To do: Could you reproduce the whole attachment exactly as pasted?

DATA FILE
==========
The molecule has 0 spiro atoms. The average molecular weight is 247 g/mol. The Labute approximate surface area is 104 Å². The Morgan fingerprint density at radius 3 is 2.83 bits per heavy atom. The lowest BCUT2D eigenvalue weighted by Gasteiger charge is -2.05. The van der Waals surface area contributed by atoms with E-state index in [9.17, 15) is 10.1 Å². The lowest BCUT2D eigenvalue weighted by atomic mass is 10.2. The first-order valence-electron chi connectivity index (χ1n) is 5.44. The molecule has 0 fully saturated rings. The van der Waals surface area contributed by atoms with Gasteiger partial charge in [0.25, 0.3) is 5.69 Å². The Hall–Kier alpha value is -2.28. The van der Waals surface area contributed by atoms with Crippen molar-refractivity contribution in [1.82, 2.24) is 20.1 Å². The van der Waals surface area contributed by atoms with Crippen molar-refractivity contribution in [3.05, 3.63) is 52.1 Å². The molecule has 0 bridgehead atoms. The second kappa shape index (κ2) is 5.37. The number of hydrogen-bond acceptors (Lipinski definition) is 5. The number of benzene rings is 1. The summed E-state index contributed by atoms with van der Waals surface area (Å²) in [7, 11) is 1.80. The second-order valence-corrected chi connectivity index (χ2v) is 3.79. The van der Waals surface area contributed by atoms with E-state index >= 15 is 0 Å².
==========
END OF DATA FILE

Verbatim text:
The molecule has 0 spiro atoms. The average molecular weight is 247 g/mol. The Labute approximate surface area is 104 Å². The Morgan fingerprint density at radius 3 is 2.83 bits per heavy atom. The lowest BCUT2D eigenvalue weighted by Gasteiger charge is -2.05. The van der Waals surface area contributed by atoms with E-state index in [9.17, 15) is 10.1 Å². The lowest BCUT2D eigenvalue weighted by atomic mass is 10.2. The first-order valence-electron chi connectivity index (χ1n) is 5.44. The molecule has 0 fully saturated rings. The van der Waals surface area contributed by atoms with Gasteiger partial charge in [0.25, 0.3) is 5.69 Å². The Hall–Kier alpha value is -2.28. The van der Waals surface area contributed by atoms with Crippen molar-refractivity contribution in [1.82, 2.24) is 20.1 Å². The van der Waals surface area contributed by atoms with Crippen molar-refractivity contribution in [3.05, 3.63) is 52.1 Å². The molecule has 0 bridgehead atoms. The second kappa shape index (κ2) is 5.37. The number of hydrogen-bond acceptors (Lipinski definition) is 5. The number of benzene rings is 1. The summed E-state index contributed by atoms with van der Waals surface area (Å²) in [7, 11) is 1.80. The second-order valence-corrected chi connectivity index (χ2v) is 3.79. The van der Waals surface area contributed by atoms with E-state index >= 15 is 0 Å².